TABLE 3______________________________________ Optical Gain at % DotSample 4 24 45 65 86______________________________________Standard Matchprint 4 16 21 17 8Positive (cyan)Formulation (ii)(140 units) 3 18 19 17 8(Exposure ˜3)(200 units) 2 15 17 15 7(Exposure ˜5)(280 units) -1 12 15 14 7(Exposure ˜6)(380 units) -3 11 12 13 7(Exposure ˜7)Formulation (iii)No. 3 K-bar(200 units) 3 18 18 15 8(Exposure ˜5)(280 units) 2 14 15 13 7(Exposure ˜6)(400 units) -3 7 10 12 7(Exposure ˜7-8)Formulation (iii)No. 4 K-bar(200 units) 7 20 21 17 10(Exposure ˜3)(280 units) 5 19 20 16 10(Exposure ˜5)(400 units) -3 16 17 15 8(Exposure ˜6)(560 units) -3 11 13 13 7(Exposure ˜7)Formulation (iv)(280 units) 6 19 20 17 9(Exposure ˜2)(Threshold)(400 units) 3 16 18 16 8(Exposure ˜ 5)(540 units) 1 13 15 14 7(Exposure ˜6)(640 units) -2 11 13 14 7(Exposure ˜7)Formulation (v)(200 units) 7 21 21 17 10(Exposure ˜2)(Threshold)(280 units) 6 19 20 17 10(Exposure ˜4)(380 units) 5 18 19 17 10(Exposure ˜5)(520 units) 3 15 15 15 10(Exposure ˜6)(640 units) 1 13 14 14 8(Exposure ˜6)Formulation (vi)(200 units) 8 21 22 17 9(Exposure ˜1-2)(Threshold)(280 units) 7 21 21 16 9(Exposure ˜2)(400 units) 5 20 20 16 9(Exposure ˜3-4)(560 units) 5 17 19 16 9(Exposure ˜4)(640 units) 4 14 17 17 9(Exposure ˜5-6)(700 units) 2 13 14 15 7(Exposure ˜7)Formulation (vii)(650 units) 3 14 15 15 8(Exposure ˜5)(700 units) 2 14 14 15 8(Exposure ˜6)(750 units) 1 11 12 13 7(Exposure ˜7)Formulation (viii)(250 units) 6 17 20 16 9(Exposure ˜5-6)(350 units) 4 15 16 14 8(Exposure ˜6-7)(750 units) 1 11 12 13 7(Exposure ˜7-8)Formulation (ix)(350 units) 7 18 19 17 8(Exposure ˜5-6)(450 units) 6 17 18 17 8(Exposure ˜6)(550 units) 2 13 14 14 7(Exposure ˜7)Formulation (x)(650 units) 7 18 19 17 8(Exposure ˜6)(750 units) 3 14 15 14 8(Exposure ˜7)(850 units) 2 11 14 14 8(Exposure ˜7-8)______________________________________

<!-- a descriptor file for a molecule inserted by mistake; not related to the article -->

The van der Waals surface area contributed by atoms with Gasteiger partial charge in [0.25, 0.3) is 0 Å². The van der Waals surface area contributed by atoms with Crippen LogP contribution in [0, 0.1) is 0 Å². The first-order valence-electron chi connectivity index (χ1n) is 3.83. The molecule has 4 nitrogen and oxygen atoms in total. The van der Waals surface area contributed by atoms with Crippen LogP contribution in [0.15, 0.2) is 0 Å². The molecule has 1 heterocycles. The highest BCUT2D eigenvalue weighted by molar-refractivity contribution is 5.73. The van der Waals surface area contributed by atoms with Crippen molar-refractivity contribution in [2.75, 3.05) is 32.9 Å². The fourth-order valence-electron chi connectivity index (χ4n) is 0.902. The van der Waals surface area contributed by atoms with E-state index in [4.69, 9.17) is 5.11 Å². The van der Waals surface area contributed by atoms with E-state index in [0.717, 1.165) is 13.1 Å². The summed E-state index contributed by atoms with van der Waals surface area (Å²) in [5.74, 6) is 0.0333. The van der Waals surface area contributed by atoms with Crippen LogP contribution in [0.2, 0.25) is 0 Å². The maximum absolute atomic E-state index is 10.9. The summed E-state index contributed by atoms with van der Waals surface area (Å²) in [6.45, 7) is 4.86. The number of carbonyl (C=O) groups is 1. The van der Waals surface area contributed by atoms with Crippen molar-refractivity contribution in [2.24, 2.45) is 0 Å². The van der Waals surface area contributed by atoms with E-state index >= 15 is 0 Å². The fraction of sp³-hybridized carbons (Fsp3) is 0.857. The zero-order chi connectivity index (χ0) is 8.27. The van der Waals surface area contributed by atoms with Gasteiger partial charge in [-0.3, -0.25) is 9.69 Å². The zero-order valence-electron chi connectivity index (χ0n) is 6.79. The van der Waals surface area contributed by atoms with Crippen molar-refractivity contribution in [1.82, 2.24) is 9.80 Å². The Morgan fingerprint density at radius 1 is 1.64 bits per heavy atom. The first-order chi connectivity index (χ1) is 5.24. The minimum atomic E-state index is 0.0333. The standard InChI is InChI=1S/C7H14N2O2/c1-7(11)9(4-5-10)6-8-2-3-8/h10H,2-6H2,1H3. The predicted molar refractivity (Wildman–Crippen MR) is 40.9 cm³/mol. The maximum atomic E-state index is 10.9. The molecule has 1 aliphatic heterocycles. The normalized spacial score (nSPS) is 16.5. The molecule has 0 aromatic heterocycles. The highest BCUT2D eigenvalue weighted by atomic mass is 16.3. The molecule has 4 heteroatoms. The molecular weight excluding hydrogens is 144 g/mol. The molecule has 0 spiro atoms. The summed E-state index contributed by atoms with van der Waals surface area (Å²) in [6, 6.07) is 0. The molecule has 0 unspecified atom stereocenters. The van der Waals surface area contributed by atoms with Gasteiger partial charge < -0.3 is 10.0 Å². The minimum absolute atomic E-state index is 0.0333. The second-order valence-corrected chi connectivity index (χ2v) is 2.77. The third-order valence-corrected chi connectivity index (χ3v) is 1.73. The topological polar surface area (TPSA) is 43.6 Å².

It can be seen that the optical gain profiles that the single Dyes 1 and 2 can reduce halation but are not particularly good. Comparison of coatings of formulations (iii) at No. 3 and 4 K-bar show very little difference in optical gain reduction although the coatings differ in the amount of dye present and optical density. The difference, however, in speed is noticeable; the higher density sample is much slower. The excess dye is acting as a filter with no improvement in image quality.